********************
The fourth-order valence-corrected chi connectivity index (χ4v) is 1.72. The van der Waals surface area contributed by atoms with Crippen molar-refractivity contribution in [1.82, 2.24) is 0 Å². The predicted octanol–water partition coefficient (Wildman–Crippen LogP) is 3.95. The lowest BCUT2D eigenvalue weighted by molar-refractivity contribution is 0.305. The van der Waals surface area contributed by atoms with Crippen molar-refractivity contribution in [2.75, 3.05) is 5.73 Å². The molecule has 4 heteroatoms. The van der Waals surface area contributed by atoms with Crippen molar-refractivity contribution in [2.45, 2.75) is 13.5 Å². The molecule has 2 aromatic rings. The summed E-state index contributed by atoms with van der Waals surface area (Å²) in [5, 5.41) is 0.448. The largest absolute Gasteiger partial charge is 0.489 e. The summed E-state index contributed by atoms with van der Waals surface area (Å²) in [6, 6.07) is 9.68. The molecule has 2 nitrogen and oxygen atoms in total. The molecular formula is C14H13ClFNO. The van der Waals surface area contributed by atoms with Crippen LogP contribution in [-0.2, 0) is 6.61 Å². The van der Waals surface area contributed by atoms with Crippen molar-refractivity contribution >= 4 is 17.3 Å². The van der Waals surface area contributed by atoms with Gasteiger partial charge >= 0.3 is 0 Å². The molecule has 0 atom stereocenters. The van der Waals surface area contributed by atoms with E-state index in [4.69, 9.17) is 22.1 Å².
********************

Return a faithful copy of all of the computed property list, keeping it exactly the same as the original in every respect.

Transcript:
The fourth-order valence-corrected chi connectivity index (χ4v) is 1.72. The van der Waals surface area contributed by atoms with Crippen molar-refractivity contribution in [1.82, 2.24) is 0 Å². The predicted octanol–water partition coefficient (Wildman–Crippen LogP) is 3.95. The lowest BCUT2D eigenvalue weighted by molar-refractivity contribution is 0.305. The van der Waals surface area contributed by atoms with Crippen molar-refractivity contribution in [2.75, 3.05) is 5.73 Å². The molecule has 4 heteroatoms. The van der Waals surface area contributed by atoms with Crippen molar-refractivity contribution in [2.45, 2.75) is 13.5 Å². The molecule has 2 aromatic rings. The summed E-state index contributed by atoms with van der Waals surface area (Å²) in [5, 5.41) is 0.448. The largest absolute Gasteiger partial charge is 0.489 e. The summed E-state index contributed by atoms with van der Waals surface area (Å²) in [6, 6.07) is 9.68. The molecule has 2 nitrogen and oxygen atoms in total. The molecular formula is C14H13ClFNO. The van der Waals surface area contributed by atoms with Crippen LogP contribution in [-0.2, 0) is 6.61 Å². The van der Waals surface area contributed by atoms with Crippen molar-refractivity contribution >= 4 is 17.3 Å². The van der Waals surface area contributed by atoms with Gasteiger partial charge >= 0.3 is 0 Å². The molecule has 0 atom stereocenters. The van der Waals surface area contributed by atoms with E-state index in [4.69, 9.17) is 22.1 Å².